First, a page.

In the Red
Fuzz is the band teenagers and young twenty-somethings dream about when they strap on their first guitars, the kind of band with all of the heaviness and all of the foresight of the first rockers to take the blues to a darker, more menacing place. Then, those teenagers and twenty-somethings realize they don’t have the talent of the Yardbirds, Black Sabbath, or Hendrix because to be the Yardbirds, Black Sabbath, or Hendrix requires learning to play your instrument well. That’s hard. Instead, teenagers and young twenty-somethings end up in indie rock bands.
Ty Segall and Charlie Moothart, the two principles in Fuzz (now joined by Roland Cosio on bass), have the chops to convincingly deliver an album proto-metal in the 21st Century. Segall, of course, has been releasing garage rock albums, with the emphasis on rock, at a dizzying pace during the past five years. Moothart, meanwhile, has personally contributed to two Segall albums, one album by the Ty Segall Band, and two albums by San Francisco scene-mate, Mikal Cronin. In other words, both men know their way around a studio.
Fuzz’s novelty, of Segall leading from behind the drum kit, hardly matters when lead guitar duties are in such capable hands. Moothart utilizes every weapon in the shredder’s arsenal as he freely switches between thick, sturdy and burly blues, fingers on fire solos, and blatantly showy squawks of wah-wah. It’s as if Fuzz is his personal audition for the next opening in Black Sabbath and damnit, if he didn’t nail it this time.
“Sleigh Ride” is practically a manual for aspiring heavy bands with its stomping introduction knicked from the Yardbirds’ garage and enough filthy riffage in the meat of the song to satiate the stoutest acolytes of late ’60s heavy. Segall’s vocals, meanwhile, sound distant, as if a stationary mic caught one sentence at a time as he shouted from a speeding muscle car.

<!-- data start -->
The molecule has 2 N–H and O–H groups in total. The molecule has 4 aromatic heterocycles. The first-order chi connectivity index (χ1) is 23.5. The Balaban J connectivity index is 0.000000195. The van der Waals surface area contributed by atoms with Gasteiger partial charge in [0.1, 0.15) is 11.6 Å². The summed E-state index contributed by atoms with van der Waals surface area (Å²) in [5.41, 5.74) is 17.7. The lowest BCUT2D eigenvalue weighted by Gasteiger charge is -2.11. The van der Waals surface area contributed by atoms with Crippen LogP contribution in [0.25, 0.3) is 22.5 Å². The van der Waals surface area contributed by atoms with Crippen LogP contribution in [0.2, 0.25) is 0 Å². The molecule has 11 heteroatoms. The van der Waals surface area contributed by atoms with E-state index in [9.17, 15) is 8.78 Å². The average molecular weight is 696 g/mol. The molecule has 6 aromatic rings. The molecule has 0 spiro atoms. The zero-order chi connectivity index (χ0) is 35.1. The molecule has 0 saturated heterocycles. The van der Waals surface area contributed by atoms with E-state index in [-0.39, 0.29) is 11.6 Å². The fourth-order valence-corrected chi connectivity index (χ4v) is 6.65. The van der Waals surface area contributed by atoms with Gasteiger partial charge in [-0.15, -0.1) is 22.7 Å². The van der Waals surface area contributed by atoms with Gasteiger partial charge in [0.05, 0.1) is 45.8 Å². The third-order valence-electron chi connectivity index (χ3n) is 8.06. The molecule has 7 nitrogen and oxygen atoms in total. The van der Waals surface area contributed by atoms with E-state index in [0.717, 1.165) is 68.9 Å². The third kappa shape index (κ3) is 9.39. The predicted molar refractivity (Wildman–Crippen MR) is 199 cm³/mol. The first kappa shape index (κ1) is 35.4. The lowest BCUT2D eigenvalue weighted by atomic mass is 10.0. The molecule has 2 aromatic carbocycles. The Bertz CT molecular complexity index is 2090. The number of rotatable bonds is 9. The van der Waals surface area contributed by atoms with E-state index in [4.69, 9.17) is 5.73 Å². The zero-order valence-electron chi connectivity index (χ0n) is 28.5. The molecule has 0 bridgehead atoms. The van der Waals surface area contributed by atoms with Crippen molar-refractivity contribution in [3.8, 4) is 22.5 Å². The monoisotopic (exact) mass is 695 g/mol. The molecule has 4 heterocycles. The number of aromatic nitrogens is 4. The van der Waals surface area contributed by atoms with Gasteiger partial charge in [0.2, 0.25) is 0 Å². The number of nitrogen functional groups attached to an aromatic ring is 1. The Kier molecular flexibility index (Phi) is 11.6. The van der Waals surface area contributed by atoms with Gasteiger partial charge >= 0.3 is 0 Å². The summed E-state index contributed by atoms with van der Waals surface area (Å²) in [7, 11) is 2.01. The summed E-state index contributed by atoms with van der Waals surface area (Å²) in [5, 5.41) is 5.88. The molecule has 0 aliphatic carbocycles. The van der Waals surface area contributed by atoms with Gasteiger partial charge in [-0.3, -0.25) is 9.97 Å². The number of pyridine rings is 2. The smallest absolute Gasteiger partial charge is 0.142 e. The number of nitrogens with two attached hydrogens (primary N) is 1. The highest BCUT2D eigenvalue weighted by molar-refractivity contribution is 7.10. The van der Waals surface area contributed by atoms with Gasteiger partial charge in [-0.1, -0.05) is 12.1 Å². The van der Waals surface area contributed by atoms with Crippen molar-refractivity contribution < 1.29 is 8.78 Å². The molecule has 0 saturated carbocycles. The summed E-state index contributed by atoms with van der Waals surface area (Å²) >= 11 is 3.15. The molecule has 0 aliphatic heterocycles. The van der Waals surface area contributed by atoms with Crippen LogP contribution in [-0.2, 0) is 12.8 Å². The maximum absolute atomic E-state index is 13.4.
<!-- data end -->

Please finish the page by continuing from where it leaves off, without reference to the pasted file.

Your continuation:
“What’s In My Head,” makes an even cleaner connection to the blues. Here, a basic progression is played on bass and drums with but a speck of guitar to be heard until the first chorus. That’s the moment the whole thing blows up. The soft-loud-soft dynamics hint at what grunge would have sounded like had the influence of the ’70s and ’80s been omitted.
No good proto-metal record is complete without solos. Others may counter, no good proto-metal record has gratuitous solos. Fuzz has both. There’s Moothart’s relentless pursuit of the ultimate guitar riff and bass and drum solos on the nearly six minute “Hazemaze.”
Therein lies Fuzz’s one true weakness. In their pursuit of faithfully recreating a specific moment in rock history, they lose sight of the larger picture. This isn’t the ’60s or the ’70s. No one really wants to hear a drum solo, not even Rush fans. The year is 2013 and Segall is capable of so much more. His latest solo album, Sleeper, featured a quieter, more introspective voice that could have used some of Fuzz’s power to shake some life into what was a largely meek affair. Conversely, Fuzz could benefit from a down moment or two. As magnificent as Moothart can be, having two sides filled with one dominating guitar riff after another can lead to listener fatigue. Somewhere, between Ty Segall solo and Fuzz there is another classic album to be had. To get there, however, one has to be willing to skip around.